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Penetration Testing: Part 3

I keep writing about penetration testing because few activities within information security are so subject to chicanery, incompetence and ignorance. In my previous blog posting I discussed a few ways that penetration can be improperly conducted and/or written up. I’d like to delve a bit deeper into this issue, as there are so many ways to go awry when it comes to penetration testing. 

The most frequently used type of pen testing is external pen testing in which the pen testers launch attacks against hosts, devices and applications within an organization’s network from the outside. The pen testers typically encounter security barriers such as perimeter firewalls and network address translation (NAT). Success in penetrating systems is thus often limited. The same is not usually true for Web applications, however, because they by necessity must generally be accessible by anyone. Many of these applications have at least several externally exploitable vulnerabilities. Externally-launched pen tests are valuable in that they show how vulnerable an organization is to Internet attacks. At the same time, however, because of the previously mentioned barriers, they generally uncover only some of the vulnerabilities that exist in hosts, devices and applications. There is more work to do if an organization wants a more comprehensive and genuine view of all the vulnerabilities that exist.

Another kind of pen test, an internal pen test, starts from within an organization’s network. The testing team is normally given access to several parts of the internal network. Because there are no firewall, NAT complications, and other barriers in this kind of testing, more vulnerabilities in more hosts can be tested, yielding a more complete picture of the range and number of vulnerabilities within the organization’s IT environment.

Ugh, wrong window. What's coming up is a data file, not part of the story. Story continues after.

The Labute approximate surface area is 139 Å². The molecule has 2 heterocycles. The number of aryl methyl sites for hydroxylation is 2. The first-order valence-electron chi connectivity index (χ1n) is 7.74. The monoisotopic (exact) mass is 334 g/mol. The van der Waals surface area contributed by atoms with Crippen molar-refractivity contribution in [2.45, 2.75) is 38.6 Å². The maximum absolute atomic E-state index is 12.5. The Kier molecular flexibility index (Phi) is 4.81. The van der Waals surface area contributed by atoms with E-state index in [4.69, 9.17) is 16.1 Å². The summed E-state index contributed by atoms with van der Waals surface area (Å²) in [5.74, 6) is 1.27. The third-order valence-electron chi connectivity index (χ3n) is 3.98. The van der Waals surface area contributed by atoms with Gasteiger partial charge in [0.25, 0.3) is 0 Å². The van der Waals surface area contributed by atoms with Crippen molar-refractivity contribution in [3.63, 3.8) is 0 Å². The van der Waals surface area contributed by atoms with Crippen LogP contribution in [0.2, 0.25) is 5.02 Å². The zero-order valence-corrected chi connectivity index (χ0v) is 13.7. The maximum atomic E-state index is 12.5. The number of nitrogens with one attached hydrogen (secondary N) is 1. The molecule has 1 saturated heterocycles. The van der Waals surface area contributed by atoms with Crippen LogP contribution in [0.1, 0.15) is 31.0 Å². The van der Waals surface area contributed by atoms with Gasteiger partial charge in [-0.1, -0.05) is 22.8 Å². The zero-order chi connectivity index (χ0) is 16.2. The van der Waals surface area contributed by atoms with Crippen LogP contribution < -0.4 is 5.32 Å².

Sometimes pen testing is conducted in connection with a mandated external audit, e.g., one in connection with determining whether an organization is compliant with a regulation such as FERC/NERC. In this case pen testing often uncovers a plethora of vulnerabilities, prompting the information security manager to complain that the test was unfair and that it should have been limited to testing from the outside. I strongly disagree. With security perimeters becoming less effective over time, making the assumption that attackers are able to attack only from outside a network is specious. Conducting testing by starting within the organization’s network is fair and realistic. But conducting both an external and an internal pen test is the better way to go if a more complete view of vulnerabilities is to be achieved.

But simply conducting an external and internal pen test still does not provide a complete picture of vulnerabilities that exist. Many of today’s attacks target Web browsers, which have become one of the major causes of security breaches. An even more complete pen test will thus also include testing of susceptibility of browsers (and possibly also users who use them) to downloading malicious content. Additionally, the possibility of an insider or sometimes even an outsider walking up to a machine and gaining unauthorized access or installing a physical sniffer or rogue code either clandestinely or through social engineering if the user is present is ever present. A really thorough penetration test would thus also include having pen testers attempt to gain physical access to systems.

How much pen testing is enough? As in most cases in information security, the answer is that it depends. In some cases, an external test is sufficient for the purposes for which it is conducted. In others, only a very complete test will do. The more complete the testing, the higher the cost will be, but once again, you get what you pay for.

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